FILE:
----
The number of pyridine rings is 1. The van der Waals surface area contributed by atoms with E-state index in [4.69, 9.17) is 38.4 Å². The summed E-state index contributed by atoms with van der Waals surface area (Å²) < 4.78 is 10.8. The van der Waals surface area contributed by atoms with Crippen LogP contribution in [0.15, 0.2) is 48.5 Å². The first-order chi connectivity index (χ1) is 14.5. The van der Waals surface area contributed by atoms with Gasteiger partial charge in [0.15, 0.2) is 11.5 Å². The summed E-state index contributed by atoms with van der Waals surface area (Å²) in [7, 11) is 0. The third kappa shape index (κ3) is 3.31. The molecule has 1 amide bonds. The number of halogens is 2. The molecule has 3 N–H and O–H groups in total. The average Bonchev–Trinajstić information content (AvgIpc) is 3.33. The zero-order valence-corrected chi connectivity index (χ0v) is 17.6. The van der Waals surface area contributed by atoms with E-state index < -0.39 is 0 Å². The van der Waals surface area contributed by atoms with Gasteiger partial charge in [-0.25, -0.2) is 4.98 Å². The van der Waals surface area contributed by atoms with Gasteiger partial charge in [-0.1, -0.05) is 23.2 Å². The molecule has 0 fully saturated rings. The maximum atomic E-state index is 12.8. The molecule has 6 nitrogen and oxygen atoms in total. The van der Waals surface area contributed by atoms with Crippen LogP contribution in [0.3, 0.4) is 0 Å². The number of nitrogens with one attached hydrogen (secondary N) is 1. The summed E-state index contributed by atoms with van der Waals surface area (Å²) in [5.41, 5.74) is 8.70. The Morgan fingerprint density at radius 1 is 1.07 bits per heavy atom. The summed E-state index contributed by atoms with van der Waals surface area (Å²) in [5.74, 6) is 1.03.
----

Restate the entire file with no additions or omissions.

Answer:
The number of pyridine rings is 1. The van der Waals surface area contributed by atoms with E-state index in [4.69, 9.17) is 38.4 Å². The summed E-state index contributed by atoms with van der Waals surface area (Å²) < 4.78 is 10.8. The van der Waals surface area contributed by atoms with Crippen LogP contribution in [0.15, 0.2) is 48.5 Å². The first-order chi connectivity index (χ1) is 14.5. The van der Waals surface area contributed by atoms with Gasteiger partial charge in [0.15, 0.2) is 11.5 Å². The summed E-state index contributed by atoms with van der Waals surface area (Å²) in [7, 11) is 0. The third kappa shape index (κ3) is 3.31. The molecule has 1 amide bonds. The number of halogens is 2. The molecule has 3 N–H and O–H groups in total. The average Bonchev–Trinajstić information content (AvgIpc) is 3.33. The zero-order valence-corrected chi connectivity index (χ0v) is 17.6. The van der Waals surface area contributed by atoms with E-state index < -0.39 is 0 Å². The van der Waals surface area contributed by atoms with Gasteiger partial charge in [-0.25, -0.2) is 4.98 Å². The van der Waals surface area contributed by atoms with Gasteiger partial charge in [-0.1, -0.05) is 23.2 Å². The molecule has 0 fully saturated rings. The maximum atomic E-state index is 12.8. The molecule has 6 nitrogen and oxygen atoms in total. The van der Waals surface area contributed by atoms with Crippen LogP contribution in [0.3, 0.4) is 0 Å². The number of nitrogens with one attached hydrogen (secondary N) is 1. The summed E-state index contributed by atoms with van der Waals surface area (Å²) in [5.41, 5.74) is 8.70. The Morgan fingerprint density at radius 1 is 1.07 bits per heavy atom. The summed E-state index contributed by atoms with van der Waals surface area (Å²) in [5.74, 6) is 1.03.